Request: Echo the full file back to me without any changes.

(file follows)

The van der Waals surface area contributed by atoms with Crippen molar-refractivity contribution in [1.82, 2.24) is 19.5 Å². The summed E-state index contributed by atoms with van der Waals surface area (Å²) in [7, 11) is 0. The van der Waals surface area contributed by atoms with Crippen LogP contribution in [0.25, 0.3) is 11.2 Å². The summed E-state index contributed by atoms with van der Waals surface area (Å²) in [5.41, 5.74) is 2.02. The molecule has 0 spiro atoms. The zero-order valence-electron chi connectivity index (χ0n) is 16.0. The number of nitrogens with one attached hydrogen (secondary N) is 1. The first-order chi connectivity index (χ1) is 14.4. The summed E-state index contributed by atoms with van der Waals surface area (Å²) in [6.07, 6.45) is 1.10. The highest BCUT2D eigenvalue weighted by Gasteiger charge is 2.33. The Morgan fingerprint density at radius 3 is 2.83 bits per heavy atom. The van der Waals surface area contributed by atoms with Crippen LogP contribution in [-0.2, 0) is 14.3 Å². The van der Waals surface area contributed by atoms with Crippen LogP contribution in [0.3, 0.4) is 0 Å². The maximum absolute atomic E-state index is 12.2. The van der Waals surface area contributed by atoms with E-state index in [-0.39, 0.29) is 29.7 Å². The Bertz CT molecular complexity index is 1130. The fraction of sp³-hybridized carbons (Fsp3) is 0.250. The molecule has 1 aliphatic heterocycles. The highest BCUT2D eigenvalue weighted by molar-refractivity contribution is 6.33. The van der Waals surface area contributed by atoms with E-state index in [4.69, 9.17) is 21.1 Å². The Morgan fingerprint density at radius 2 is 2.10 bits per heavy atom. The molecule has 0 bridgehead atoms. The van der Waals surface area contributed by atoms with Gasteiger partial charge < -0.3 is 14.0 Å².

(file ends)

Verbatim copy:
The van der Waals surface area contributed by atoms with Crippen molar-refractivity contribution in [1.82, 2.24) is 19.5 Å². The summed E-state index contributed by atoms with van der Waals surface area (Å²) in [7, 11) is 0. The van der Waals surface area contributed by atoms with Crippen LogP contribution in [0.25, 0.3) is 11.2 Å². The summed E-state index contributed by atoms with van der Waals surface area (Å²) in [5.41, 5.74) is 2.02. The molecule has 0 spiro atoms. The zero-order valence-electron chi connectivity index (χ0n) is 16.0. The number of nitrogens with one attached hydrogen (secondary N) is 1. The first-order chi connectivity index (χ1) is 14.4. The summed E-state index contributed by atoms with van der Waals surface area (Å²) in [6.07, 6.45) is 1.10. The highest BCUT2D eigenvalue weighted by Gasteiger charge is 2.33. The Morgan fingerprint density at radius 3 is 2.83 bits per heavy atom. The van der Waals surface area contributed by atoms with Crippen LogP contribution in [-0.2, 0) is 14.3 Å². The van der Waals surface area contributed by atoms with Crippen LogP contribution in [0.3, 0.4) is 0 Å². The maximum absolute atomic E-state index is 12.2. The van der Waals surface area contributed by atoms with E-state index in [-0.39, 0.29) is 29.7 Å². The Bertz CT molecular complexity index is 1130. The fraction of sp³-hybridized carbons (Fsp3) is 0.250. The molecule has 1 aliphatic heterocycles. The highest BCUT2D eigenvalue weighted by molar-refractivity contribution is 6.33. The van der Waals surface area contributed by atoms with E-state index in [4.69, 9.17) is 21.1 Å². The Morgan fingerprint density at radius 2 is 2.10 bits per heavy atom. The molecule has 0 bridgehead atoms. The van der Waals surface area contributed by atoms with Gasteiger partial charge < -0.3 is 14.0 Å².